Eradicating Polio in Nigeria

Nigeria recently celebrated a full year and a half without a new case of wild poliovirus. The Global Polio Eradication Initiative states: “Wild polioviruses are those that occur naturally. Very rarely, vaccine-derived poliovirus can cause paralysis. Vaccine-associated paralytic poliomyelitis occurs in an estimated 1 in 2.7 million children receiving their first dose of oral polio vaccine.” The World Health Organization (WHO) has certified there has been no evidence of wild polio in Nigeria for more than a year and removed it from the list of polio-endemic countries. At the Polio Oversight Board meeting during the United Nations General Assembly in September 2015. These are milestones both for Nigeria and for the global campaign to eradicate polio. Nonetheless, continued effort and vigilance will be critical over the next two years to declare the country and the rest of Africa completely free of the disease.

Toward these ends, Nigeria has significantly increased polio immunity among its population over the past three years. As recently as February 2012, only 16 percent of local-government areas (LGAs) in high-risk states had achieved the target level of immunity coverage: vaccinating more than 80 percent of all children under the age of five. By September 2015, coverage had improved more than sixfold: 97 percent of LGAs in high-risk states had achieved the target (Exhibit 1). The success of Nigeria’s federal and state governments, Global Polio Eradication Initiative partners, and the Bill & Melinda Gates Foundation is all the more impressive given the climate of disinformation, intimidation, and violence that peaked with the 2013 murder of 13 vaccinators by insurgents in Kano states.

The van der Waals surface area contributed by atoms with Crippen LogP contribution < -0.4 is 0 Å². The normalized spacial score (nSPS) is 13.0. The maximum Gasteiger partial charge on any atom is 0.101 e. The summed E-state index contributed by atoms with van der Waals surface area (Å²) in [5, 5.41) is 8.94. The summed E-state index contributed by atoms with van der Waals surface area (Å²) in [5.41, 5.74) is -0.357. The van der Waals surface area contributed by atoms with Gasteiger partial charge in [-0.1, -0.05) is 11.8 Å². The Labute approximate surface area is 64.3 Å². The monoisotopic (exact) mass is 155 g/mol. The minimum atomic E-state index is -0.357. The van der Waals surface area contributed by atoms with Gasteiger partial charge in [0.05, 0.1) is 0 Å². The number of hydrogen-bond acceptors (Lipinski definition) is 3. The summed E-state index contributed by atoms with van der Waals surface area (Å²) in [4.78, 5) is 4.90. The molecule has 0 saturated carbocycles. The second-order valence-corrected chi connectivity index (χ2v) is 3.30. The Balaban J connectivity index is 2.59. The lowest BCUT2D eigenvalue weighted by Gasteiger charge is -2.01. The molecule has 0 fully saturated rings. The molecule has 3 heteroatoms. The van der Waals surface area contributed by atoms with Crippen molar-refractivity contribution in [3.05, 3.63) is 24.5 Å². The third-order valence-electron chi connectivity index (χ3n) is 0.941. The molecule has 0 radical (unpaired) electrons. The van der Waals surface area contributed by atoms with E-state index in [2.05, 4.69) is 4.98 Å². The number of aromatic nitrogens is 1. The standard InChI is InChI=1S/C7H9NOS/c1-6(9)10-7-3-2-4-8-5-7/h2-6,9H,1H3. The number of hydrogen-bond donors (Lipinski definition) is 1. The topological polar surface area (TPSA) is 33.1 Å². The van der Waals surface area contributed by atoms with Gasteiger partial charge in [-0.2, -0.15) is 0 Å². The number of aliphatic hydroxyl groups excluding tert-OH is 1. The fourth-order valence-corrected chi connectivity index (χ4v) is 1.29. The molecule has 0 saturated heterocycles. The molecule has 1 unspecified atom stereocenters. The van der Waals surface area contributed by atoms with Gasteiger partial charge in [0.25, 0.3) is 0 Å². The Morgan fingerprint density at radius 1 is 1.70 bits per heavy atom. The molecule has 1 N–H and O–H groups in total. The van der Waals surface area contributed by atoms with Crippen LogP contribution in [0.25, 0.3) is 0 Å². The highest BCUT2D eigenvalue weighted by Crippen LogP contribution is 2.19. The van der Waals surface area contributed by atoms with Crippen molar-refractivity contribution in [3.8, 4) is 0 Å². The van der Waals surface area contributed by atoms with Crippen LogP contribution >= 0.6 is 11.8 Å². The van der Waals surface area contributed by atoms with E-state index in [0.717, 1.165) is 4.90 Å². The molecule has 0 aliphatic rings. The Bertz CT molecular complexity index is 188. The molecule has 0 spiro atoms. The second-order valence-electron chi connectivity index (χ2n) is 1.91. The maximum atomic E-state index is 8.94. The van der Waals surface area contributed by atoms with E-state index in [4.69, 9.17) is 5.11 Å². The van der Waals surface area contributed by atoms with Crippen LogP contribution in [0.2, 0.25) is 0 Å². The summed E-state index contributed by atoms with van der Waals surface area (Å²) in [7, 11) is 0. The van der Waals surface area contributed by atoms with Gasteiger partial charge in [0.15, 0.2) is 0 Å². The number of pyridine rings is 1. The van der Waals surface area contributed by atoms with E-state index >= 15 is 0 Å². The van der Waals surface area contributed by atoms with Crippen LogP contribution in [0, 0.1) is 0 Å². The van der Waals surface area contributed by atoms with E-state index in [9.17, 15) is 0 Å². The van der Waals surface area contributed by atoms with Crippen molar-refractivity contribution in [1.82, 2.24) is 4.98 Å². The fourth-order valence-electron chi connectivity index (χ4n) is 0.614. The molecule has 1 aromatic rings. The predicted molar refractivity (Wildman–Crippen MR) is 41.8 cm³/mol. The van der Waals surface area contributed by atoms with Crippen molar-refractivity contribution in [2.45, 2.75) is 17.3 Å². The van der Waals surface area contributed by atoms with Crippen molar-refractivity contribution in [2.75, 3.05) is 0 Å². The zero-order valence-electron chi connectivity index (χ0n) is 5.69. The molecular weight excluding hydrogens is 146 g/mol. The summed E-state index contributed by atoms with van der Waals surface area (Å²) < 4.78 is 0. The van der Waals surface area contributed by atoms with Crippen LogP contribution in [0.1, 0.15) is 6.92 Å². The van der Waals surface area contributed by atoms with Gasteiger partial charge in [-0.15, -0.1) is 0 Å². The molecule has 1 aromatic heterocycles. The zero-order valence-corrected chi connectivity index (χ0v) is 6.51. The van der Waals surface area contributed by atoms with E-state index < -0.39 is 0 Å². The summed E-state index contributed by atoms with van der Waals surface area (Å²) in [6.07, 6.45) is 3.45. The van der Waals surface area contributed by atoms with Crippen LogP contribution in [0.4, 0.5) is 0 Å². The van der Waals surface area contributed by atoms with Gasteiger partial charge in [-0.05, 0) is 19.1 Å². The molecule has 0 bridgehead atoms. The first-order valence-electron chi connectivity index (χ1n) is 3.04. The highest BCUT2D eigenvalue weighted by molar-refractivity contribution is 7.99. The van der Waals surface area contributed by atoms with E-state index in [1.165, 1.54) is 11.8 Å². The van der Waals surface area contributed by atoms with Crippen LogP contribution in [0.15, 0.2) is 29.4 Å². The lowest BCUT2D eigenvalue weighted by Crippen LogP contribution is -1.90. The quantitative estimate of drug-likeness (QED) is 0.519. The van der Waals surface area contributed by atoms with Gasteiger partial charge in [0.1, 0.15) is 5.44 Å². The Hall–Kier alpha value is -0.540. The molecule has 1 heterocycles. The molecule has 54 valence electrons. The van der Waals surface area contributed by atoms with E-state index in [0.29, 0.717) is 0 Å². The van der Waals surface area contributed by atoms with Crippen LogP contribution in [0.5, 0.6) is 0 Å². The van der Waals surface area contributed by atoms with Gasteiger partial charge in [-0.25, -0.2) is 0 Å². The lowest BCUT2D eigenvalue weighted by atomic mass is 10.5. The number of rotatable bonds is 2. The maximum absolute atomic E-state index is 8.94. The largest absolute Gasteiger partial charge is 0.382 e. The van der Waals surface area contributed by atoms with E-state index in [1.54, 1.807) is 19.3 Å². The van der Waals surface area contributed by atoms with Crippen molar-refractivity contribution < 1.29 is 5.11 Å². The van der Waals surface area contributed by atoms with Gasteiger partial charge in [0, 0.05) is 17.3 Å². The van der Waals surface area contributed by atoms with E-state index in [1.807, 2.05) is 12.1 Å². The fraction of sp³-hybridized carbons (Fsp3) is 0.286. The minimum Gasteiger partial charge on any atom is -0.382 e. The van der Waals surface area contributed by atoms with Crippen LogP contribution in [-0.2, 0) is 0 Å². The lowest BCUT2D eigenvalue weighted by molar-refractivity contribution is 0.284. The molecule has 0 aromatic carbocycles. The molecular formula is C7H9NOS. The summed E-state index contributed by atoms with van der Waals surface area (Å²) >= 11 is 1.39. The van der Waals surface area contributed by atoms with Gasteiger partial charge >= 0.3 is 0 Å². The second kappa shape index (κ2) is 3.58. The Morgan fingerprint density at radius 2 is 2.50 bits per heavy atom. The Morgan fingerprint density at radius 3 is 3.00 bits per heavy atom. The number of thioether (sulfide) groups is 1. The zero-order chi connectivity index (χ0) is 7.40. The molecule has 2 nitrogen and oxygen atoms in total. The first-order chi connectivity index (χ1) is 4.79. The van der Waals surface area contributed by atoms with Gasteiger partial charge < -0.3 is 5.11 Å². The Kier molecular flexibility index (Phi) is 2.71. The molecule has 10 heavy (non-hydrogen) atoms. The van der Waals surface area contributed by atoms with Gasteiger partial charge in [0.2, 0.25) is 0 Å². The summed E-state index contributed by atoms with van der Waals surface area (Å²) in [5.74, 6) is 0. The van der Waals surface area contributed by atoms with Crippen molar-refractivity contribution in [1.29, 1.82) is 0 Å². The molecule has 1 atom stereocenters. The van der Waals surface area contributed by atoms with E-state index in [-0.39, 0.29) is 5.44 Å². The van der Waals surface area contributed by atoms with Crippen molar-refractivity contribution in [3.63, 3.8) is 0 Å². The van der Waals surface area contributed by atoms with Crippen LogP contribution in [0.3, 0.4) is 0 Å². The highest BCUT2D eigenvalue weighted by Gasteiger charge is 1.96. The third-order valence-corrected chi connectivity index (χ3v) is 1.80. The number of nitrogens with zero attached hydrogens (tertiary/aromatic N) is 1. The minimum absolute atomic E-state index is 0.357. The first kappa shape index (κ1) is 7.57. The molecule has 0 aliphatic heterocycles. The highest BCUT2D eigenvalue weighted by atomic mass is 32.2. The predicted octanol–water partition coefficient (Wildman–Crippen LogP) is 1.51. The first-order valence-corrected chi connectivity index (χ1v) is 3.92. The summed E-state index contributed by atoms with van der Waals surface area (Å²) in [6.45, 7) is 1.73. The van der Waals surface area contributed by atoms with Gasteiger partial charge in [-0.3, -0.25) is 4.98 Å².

While significant work remains to rid Nigeria of polio in the next year and a half, the country deserves full credit for halting its transmission and eradicating Ebola. The effective use of emergency operating centers provides an excellent example of how national governments and their international partners can fight the world’s most dangerous diseases through strong leadership, intense collaboration, data analytics and performance management focusing on results. An important remaining question is where and how countries and international organizations can best deploy EOCs to overcome other health crises.


Executive Editor

Ms Anna Sullivan

Ms Anna Sullivan